Expected behavior of __builtin_return_address() with inlining?

Hi,
I am trying to understand what should be the expected behavior of __builtin_return_address(0)
when inlining has happened.

So, the GCC doc from https://gcc.gnu.org/onlinedocs/gcc/Return-Address.html says:
(I used GCC doc because I could not find equivalent Clang/LLVM builtin doc)
  When inlining the expected behavior is that the function returns the address of the function
  that is returned to. To work around this behavior use the noinline function attribute.

I wrote the following test case to verify this behavior:
  /* test.c */
  long foo() {
    return (long)__builtin_return_address(0);
  }
  inline long bar() {
    return foo();
  }
  long foobar() {
    return bar();
  }
  /* end test.c */

My interpretation of the GCC doc is that, if foo() is inlined into bar(), then __builtin_return_address(0)
will return &bar, instead of the instruction address of the call to foo().

I compiled with GCC 4.8.2 and Clang 3.8.0, and I got the following result:

  # clang 3.8.0 trunk 253253
  # clang -S -O2 test.c
  foo:
    movq (%rsp), %rax
    retq
  foobar:
    movq (%rsp), %rax
    retq
  # end assembly

  # GCC 4.8.2-19ubuntu1
  # gcc -S -O2 test.c
  foo:
    movq (%rsp), %rax
    ret
  bar:
    movq (%rsp), %rax
    ret
  foobar:
    movq (%rsp), %rax
    ret
  # end assembly

So with both compilers, an inlined __builtin_return_address(0) seems to produce the return address of the
function containing the callsite where the inlined function is expanded.

Maybe I misunderstood the documentation regarding the inlined __builtin_return_address()? Please help,

- Gao

Hi,
I am trying to understand what should be the expected behavior of
__builtin_return_address(0)
when inlining has happened.

So, the GCC doc from
https://gcc.gnu.org/onlinedocs/gcc/Return-Address.html says:
(I used GCC doc because I could not find equivalent Clang/LLVM builtin doc)
  When inlining the expected behavior is that the function returns the
address of the function
  that is returned to. To work around this behavior use the noinline
function attribute.

I wrote the following test case to verify this behavior:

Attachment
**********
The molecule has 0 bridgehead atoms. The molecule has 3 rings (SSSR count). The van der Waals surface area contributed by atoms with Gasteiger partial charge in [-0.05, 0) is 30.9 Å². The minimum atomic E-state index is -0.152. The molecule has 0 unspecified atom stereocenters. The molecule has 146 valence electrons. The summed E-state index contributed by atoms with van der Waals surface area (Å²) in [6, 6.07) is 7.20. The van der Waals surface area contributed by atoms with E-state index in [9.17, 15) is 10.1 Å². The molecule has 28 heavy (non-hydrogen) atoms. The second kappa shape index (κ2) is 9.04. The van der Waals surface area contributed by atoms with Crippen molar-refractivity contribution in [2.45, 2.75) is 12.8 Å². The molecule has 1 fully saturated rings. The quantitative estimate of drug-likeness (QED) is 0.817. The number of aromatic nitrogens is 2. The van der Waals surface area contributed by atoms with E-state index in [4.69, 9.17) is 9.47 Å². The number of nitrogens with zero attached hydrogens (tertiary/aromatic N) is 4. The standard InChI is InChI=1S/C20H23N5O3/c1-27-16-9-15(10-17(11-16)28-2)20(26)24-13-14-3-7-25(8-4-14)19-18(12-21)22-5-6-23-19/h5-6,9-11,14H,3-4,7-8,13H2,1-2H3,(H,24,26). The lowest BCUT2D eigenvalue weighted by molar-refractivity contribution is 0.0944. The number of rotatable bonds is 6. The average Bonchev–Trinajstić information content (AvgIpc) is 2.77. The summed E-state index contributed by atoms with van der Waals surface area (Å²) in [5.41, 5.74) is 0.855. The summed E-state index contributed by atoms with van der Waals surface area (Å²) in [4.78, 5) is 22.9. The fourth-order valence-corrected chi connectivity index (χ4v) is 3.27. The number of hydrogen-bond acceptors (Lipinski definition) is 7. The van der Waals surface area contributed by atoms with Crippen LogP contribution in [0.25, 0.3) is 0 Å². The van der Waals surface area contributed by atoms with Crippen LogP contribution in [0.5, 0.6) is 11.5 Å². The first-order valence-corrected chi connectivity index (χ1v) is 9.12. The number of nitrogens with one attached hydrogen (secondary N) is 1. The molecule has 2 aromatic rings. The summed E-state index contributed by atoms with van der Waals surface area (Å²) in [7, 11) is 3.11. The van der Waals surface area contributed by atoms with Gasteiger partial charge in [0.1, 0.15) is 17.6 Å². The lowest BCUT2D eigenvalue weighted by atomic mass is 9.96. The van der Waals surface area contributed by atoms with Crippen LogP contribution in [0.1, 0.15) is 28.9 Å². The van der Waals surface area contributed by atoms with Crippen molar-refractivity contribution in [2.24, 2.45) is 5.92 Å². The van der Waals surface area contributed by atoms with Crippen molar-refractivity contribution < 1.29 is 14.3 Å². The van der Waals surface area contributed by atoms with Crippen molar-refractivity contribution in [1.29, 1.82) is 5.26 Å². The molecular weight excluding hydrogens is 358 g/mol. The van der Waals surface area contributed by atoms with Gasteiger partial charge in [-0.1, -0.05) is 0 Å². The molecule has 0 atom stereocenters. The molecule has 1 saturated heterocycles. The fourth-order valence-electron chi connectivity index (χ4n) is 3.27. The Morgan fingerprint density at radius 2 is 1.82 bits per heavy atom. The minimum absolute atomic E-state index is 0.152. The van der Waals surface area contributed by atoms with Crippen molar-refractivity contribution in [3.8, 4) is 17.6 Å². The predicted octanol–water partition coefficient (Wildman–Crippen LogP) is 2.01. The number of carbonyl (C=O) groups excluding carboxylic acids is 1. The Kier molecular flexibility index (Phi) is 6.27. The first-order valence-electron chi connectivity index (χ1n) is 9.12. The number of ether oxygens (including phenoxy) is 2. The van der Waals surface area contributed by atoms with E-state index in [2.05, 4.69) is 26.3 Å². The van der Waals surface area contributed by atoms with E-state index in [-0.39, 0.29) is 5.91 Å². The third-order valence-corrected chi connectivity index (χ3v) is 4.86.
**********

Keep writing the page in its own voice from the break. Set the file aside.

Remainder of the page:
/* test.c */
  long foo() {
    return (long)__builtin_return_address(0);
  }
  inline long bar() {
    return foo();
  }
  long foobar() {
    return bar();
  }
  /* end test.c */

My interpretation of the GCC doc is that, if foo() is inlined into bar(),
then __builtin_return_address(0)
will return &bar, instead of the instruction address of the call to foo().

I think the wording "the function that is returned to" is referring to the
function that is dynamically returned to, not anything at source level.
It's more like "if you were to say `asm("ret")`, where would you return to"

Also see: See http://llvm.org/docs/LangRef.html#llvm-returnaddress-intrinsic

The "current function" is pretty much "whatever the backend sees". That
seems like the only reasonable way to define it.

-- Sean Silva

Hey Sean,

Thanks for the explanation. The LLVM IR doc does clarify things for me. The part

that I got confused is not really about what is “the function that is returned to”:

the GCC doc explicitly mentions it should be the address of "the function that is

returned to", i.e., &bar in my example; whereas the observed behavior from the

compiler is more like the return address as if the builtin was placed inside "the

function that is returned to", i.e.,

long bar() { return __builtin_return_address(0); }

Reading the old thread from https://gcc.gnu.org/ml/gcc/2002-06/msg00335.html seems

to indicate that the GCC doc is intended as an after-the-fact description of what the

compiler does, rather than a description of behavior which the compiler should be

changed to conform to. I am therefore inclined to believe that the GCC doc is inaccurate

in capturing the behavior of the compiler. The clang LangRef.html says,

"Note that calling this intrinsic does not prevent function inlining or other

aggressive transformations, so the value returned may not be that of the obvious

source-language caller."

And I believe it is consistent with the observed behavior from the compiler.

Thanks!

  • Gao